Despite its moniker, a zester is actually the last thing you want to use to remove zest because it takes off way too little and requires way too much force to use. Nope. We're definitely going to go with a flat grater, okay? Now we want one that has shallow teeth. So shallow that if you run your finger across the face of it, there won't be any negative effect. Ah, not that. Oh, now this one has the appropriate shallowness but the teeth are a little bit too wide. Ah, here we have it: shallow and narrow. Now place the grater flat on either a flexible mat or a piece of wax paper, and lightly draw the orb across, turning it as you go. There.

During Louis XIV's reign, ladies of his court used lemons to redden their lips.

The Kitchen

GUEST: Alfred Byrd, Pharmacist

    Add your freshly harvested lemon zest to the tapioca pudding, stir it in, and then let it cook, covered, for another 15 minutes.

Zest Of One Lemon

    Without its raincoat, this little lemon will dry out fast. So if you want to save it, wrap it in a couple of layers of plastic wrap and stash in your fridge. And please don't stare. It's a little embarrassed.
    Like the hat? [pith helmet]

Tapioca is an ideal thickener as it has no flavor of its own
and absorbs the essence of the liquid it's cooked in.

    Move your creation to an airtight container and press a layer of plastic wrap right down on the surface. That'll prevent a skin from forming. Let it cool on the counter for about an hour and then stash it in the refrigerator until thoroughly chilled.

AB: [to the pudding] I'll be back.

AUNTIE PUDDING: [on the TV] That's right, pudding lovers, we've added an additional bonus contest. Whoever can come up with a faster, more chocolately chocolate pudding than Auntie's Choco-Fix will win an additional 3,000 samoleons come New Year's Day. Good luck, Puddin' Heads!




    So, it's instant she wants. Well then, it's instant she'll get. You know, instant pudding has an amazing history. It was developed as a restorative by one Alfred Byrd, a 19th-century English pharmacist, whose wife suffered from a wide range of stomach illnesses including acute allergies to both eggs and yeast. Determined to find a dessert that his wife could enjoy without having any discomfort, Byrd finally stuck upon a way to use a flour made from corn to set a flavored mixture much like a custard, only creamier. Mr. and Mrs. Byrd started to serve this concoction at dinner parties and it was such a hit that within a year, Alfred Byrd and sons of Birmingham, England, were producing the first instant pudding.
    Now we may not have access to the modern industrial instant pudding pantry, but let's see if we can just get by on good, old-fashioned know-how.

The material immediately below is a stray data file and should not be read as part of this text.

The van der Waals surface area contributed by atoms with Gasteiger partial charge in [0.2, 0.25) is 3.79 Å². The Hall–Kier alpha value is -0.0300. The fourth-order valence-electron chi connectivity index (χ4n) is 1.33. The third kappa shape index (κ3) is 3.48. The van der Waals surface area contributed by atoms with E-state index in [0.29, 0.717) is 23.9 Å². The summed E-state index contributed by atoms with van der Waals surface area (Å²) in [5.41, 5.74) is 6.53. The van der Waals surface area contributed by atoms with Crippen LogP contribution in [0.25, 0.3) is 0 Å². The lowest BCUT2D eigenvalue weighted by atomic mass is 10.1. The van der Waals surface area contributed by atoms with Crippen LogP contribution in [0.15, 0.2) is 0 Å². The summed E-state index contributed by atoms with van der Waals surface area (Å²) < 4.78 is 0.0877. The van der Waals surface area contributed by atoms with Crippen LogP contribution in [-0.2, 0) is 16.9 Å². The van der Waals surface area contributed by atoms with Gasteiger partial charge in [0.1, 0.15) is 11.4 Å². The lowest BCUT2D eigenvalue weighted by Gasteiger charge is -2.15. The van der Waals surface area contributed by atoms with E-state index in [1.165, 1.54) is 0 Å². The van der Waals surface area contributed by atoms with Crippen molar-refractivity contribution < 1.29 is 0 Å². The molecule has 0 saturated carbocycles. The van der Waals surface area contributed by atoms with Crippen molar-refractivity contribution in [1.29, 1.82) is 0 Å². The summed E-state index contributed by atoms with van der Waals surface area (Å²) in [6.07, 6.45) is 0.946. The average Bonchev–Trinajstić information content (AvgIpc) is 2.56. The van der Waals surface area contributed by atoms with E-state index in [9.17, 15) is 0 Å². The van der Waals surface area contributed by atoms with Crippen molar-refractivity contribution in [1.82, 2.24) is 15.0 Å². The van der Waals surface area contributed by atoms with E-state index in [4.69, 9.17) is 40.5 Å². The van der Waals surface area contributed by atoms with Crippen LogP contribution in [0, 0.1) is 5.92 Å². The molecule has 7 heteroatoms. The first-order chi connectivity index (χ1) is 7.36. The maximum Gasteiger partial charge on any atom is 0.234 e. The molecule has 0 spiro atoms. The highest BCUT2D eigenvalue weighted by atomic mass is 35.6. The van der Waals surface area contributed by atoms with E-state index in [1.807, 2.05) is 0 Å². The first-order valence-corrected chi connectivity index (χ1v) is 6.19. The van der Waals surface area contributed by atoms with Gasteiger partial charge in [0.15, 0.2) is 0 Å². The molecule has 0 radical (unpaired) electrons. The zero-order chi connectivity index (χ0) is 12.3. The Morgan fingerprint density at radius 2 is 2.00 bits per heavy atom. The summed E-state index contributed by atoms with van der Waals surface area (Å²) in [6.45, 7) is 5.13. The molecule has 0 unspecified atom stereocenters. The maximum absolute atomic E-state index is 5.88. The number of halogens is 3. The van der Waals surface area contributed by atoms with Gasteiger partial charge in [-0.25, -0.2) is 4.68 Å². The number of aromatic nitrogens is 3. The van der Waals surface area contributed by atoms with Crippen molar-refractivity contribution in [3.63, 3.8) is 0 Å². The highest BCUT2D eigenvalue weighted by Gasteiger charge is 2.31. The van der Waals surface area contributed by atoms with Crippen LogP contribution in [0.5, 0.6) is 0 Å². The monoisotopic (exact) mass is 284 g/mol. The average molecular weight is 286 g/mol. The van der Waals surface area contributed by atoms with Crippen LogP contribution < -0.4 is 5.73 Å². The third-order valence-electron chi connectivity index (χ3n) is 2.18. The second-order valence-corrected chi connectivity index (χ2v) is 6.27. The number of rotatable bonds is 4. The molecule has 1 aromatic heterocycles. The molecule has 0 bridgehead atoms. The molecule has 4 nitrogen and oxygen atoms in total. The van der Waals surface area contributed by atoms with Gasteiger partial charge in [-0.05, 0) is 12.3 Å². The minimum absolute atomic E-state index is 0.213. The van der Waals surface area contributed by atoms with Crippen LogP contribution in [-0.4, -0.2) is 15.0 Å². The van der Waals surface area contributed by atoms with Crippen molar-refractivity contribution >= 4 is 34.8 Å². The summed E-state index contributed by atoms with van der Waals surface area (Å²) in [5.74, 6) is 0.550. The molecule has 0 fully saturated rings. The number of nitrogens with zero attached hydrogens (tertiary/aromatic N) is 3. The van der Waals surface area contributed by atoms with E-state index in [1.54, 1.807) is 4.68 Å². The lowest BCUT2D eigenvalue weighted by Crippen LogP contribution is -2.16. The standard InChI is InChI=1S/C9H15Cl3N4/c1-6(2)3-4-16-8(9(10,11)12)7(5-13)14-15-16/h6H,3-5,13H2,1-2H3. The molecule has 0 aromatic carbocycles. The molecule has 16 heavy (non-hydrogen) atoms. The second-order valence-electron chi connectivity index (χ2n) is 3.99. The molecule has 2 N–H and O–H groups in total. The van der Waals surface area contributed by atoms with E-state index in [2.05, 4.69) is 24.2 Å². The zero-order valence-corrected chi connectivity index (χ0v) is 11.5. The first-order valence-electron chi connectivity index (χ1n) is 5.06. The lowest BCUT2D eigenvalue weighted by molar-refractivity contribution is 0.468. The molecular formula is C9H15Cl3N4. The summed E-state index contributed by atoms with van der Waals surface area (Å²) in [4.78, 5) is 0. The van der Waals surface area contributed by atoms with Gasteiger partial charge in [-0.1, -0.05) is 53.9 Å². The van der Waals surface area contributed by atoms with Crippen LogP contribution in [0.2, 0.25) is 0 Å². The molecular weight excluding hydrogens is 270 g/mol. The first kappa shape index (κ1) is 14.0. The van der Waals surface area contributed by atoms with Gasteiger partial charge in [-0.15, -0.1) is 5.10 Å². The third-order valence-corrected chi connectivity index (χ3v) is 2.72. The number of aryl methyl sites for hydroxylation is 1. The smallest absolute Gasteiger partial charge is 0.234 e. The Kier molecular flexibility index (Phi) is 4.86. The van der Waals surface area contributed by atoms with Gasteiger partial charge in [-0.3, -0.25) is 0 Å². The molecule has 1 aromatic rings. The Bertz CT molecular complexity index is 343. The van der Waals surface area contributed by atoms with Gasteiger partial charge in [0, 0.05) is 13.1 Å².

[curls ups a flexible cutting board and stuffs the first few inches of it into a long rectangular container, he uses this to funnel the 3 ingredients in] 1 1/2 Ounces Instant Non-Fat
    Dry Milk
2 Ounces Corn Starch
1 tsp. Salt
[he adds the cocoa] 3 Ounces Dutch Process
[he adds the sugar] 6 Ounces Confectioners Sugar
[he lids and shakes] Shake until ingredients are well combined.

    Let's make up a batch, shall we? All we need is one and three-quarter cups of our mix. That goes into a saucepan or saucier along with 2 cups of milk—just whisk that in—and 2 cups of heavy cream. Hey, I didn't say this was low-fat.

1 3/4 Cups Instant Chocolate
    Pudding Mix
2 Cups Milk
2 Cups Heavy Cream

    We're going to turn the heat to medium and bring this to a boil. When it hits a boil, we're going to reduce the heat to low and let this simmer for 4 minutes. The reason? Well, what we've got to make sure of is that all the starches are gelatinized. Now you don't have to do this step with, you know, Auntie Puddin's pudding, because packaged puddings use modified starches and other industrial products that we don't have, want, or need.

Ancient Roman recipes for flan called for things like lamb's blood and eels.

    Now we kill the heat and whisk in one teaspoon of vanilla extract. You don't want to do that on the heat because the flavor will dissipate. Now since cocoa powder does have a tendency to lump up, we are going to run this through a sieve.

1 tsp. Vanilla Extract

Trembleque is a creamy pudding made with
coconut milk that trembles when turned out of its mold.

The Kitchen

GUEST: News Reporter

    Unlike Auntie Puddin's industrial spooge, our pudding actually does contain milk. Milk contains the protein casein, which means this will get a skin on it if we don't prevent it. The best way to do that? A nice layer of plastic wrap placed right down on the surface of the pudding. And don't worry, when the pudding chills it won't stick a bit. Now this goes into the refrigerator for at least 4 hours before enjoying.
    As for the rest of your mix, keep this in your pantry for up to 6 months. You can't go any longer than that, though, because the milk powder in here contains fat, and that will eventually go rancid. I think you'll use it pretty quick.

Instant non-fat dry milk contains the same
vitamins as whole milk and low-fat milk.

NEWS REPORTER: [on the TV] Today in local news, a disaster unfolded for dessert diva Auntie Puddin' when police and IRS agents raided her downtown factory and arrested her for tax evasion and mail fraud. At first it appeared the old girl would go peacefully, but when the TV lights came on, she made a break for it, and in doing so, revealed her true identity. Authorities have discovered that Auntie Puddin' is actually Cocoa Carl, the fugitive confection king who jumped bail on fraud charges over a year ago.

    Well, that certainly explains the 5 o'clock shadow. Oh well. Bye, bye money. I guess the IRS will be around in a few days to pick me up. But that's okay. It's worth it if just 1 or 2 million of you would rise up and take the pudding bowl in hand and make your own, then, well then there's hope. There's hope that once again, pudding can be a food of the people, by the people, and for the people. Not to mention really good eats.
    See you next time ... I hope.

Transcribed by Mike DiRuscio
Proofread by Michael Menninger

Hit Counter

Last Edited on 08/27/2010